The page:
by Claire Raines
For the next three decades, the Boomers and the Xers will find themselves side-by-side in the workplace—and often not with the Boomer in charge. The old order has crumbled: organizations are throwing away the hierarchy, technology is mixing things up, and the information age and service economy are pushing people into nonlinear positions. No longer are executives the oldest, mid-managers the middle-aged, and front-line workers the youngest. The Xers’ technological acuity and business savvy have put hordes of them working side-by-side with their older counterparts.
Now many Xers are managing the very Boomers who have complained so vociferously about them. In the coming years, some of those in charge will be Xers, some will be Boomers, and lots of folks from both groups will find themselves trying to work together on the same teams.
These two generations have some subtle, but critical, differences. It’s as if the air around them in their formative years was different. Where the Boomers were indulged, the Xers were overlooked; the Boomers had time to "hang out," the Xers have always been pressed for time; the Boomers saw a world of opportunity, the Xers felt forced to adopt a survivor mentality. The Boomers were the first generation to be graded on their report cards for "works with others," the Xers the first generation of latchkey children who were on their own after school and had to learn to rely on themselves.
Therefore, they see the world of work—and each other—a bit differently. Since generational differences are based primarily on assumptions and unconscious criteria, surfacing them takes a giant step towards resolving them. If these two groups are to work together successfully—and, let’s face it, they must—we need to explore these assumptions and perceptions, deepen our understanding of each other, find the commonalties, and develop better ways to communicate and work together.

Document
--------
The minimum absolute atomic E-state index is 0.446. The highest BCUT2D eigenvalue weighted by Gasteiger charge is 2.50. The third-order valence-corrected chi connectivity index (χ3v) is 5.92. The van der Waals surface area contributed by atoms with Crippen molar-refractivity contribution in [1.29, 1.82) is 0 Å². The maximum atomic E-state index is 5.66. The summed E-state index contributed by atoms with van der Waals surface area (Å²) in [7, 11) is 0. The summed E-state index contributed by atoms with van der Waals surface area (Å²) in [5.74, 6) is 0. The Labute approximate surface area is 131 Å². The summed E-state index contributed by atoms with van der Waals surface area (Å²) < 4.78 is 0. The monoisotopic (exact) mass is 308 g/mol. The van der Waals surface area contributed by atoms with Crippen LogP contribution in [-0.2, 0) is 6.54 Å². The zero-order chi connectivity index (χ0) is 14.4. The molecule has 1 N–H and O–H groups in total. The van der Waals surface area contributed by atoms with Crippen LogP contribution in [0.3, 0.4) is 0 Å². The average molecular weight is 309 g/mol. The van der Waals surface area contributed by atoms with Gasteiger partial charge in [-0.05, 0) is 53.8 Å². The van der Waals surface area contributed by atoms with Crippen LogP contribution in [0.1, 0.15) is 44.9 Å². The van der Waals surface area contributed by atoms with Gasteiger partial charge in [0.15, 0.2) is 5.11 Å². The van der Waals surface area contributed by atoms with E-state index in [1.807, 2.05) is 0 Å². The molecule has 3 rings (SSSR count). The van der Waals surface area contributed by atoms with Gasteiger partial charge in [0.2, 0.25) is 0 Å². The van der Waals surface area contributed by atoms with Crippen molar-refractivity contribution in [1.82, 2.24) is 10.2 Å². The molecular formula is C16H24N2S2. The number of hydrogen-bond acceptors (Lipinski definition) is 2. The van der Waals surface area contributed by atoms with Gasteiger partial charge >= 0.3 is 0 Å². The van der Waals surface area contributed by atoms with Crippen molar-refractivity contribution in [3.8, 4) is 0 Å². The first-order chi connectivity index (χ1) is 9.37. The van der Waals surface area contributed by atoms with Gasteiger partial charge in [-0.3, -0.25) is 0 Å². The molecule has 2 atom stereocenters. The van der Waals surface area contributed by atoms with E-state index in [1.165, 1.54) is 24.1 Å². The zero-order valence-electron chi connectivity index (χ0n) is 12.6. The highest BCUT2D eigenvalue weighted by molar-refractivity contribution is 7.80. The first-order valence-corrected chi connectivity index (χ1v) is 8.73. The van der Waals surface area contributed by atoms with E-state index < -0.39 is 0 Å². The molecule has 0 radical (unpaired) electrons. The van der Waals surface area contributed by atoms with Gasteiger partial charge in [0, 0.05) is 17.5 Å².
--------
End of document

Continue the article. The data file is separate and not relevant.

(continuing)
What They Say About Each Other
Boomers say Xers…
- aren’t loyal
- have no work ethic
- are not committed
- are self-focused
- have no respect
Xers say Boomers…
- are too political
- don’t practice what they preach
- are workaholics
- need validation
- are self-righteous
Boomers tend to be more process-oriented, Xers more results-oriented. "The Boomers wear their values on their sleeves," says Dr. Deborah Bender of the University of North Carolina School of Public Health. "They were taught they would make a difference in the world, and they are driven by the mission of their organization. To the Xers, though, very little is sacred. They just want to get the job done and get to their lives beyond work. They’ll change jobs – even industries – on the average of seven times in their careers." Dr. Bender says one of the key complaints Xers have about Boomers is their "soft" – some might call it wishy-washy – communication style. Boomers say things like, "I’d love it if you would…." and "You might want to…." Most Xers wish the Boomers would just say, "Here’s what needs to get done…" (One Nike ad says it this way: "Don’t insult our intelligence. Tell us what it is. Tell us what it does. And don’t play the national anthem while you do it.")
What can be done to bridge the gap? Here are some ideas for each group:
- Show respect for the Boomers. They’ve put in their time. They don’t want to be called "Mr." or "Mrs." or "Sir" or "Ma’am," but they do want to know you respect their experience.
- Take your time. Boomers tend to value the "people side" of business. Take the time to get to know them as human beings who care what you think of them.
- Be friendly. Call Boomers by name – and "check in" with them ("How did your son do at his soccer match?" "How was your ski trip?")
- Choose face-to-face conversation when possible. Sometimes e-mail and voicemail are too impersonal for Boomers.
- Get to the point. Most Busters prefer a straightforward approach.
- Avoid cliché and hyperbole. Busters feel Boomers give lipservice to concepts like employee involvement and empowerment – and don’t actually do what they say.
- Learn to use technological communication efficiently. Busters say Boomers play phone tag – when they could simply explain on their message what they want/need. Use e-mail when it’s appropriate – not for feedback, for example, but to pass along information.
- When delegating, sketch out the end result, but allow the Buster to figure out how to achieve the result.
Generational differences are based primarily on assumptions and unconscious criteria.
- Outlook: optimistic
- Work Ethic: driven
- View of Authority: love/hate
- Relationships: personal gratification
- Perspective: team
- Outlook: skeptical
- Work Ethic: balanced
- View of Authority: unimpressed
- Relationships: reluctant to commit
- Perspective: individual
For more on Xers and Boomers:
- read The Xers & The Boomers: From Adversaries to Allies by Claire Raines & Jim Hunt
- see Showdown at Generation
Gap, a video with Claire Raines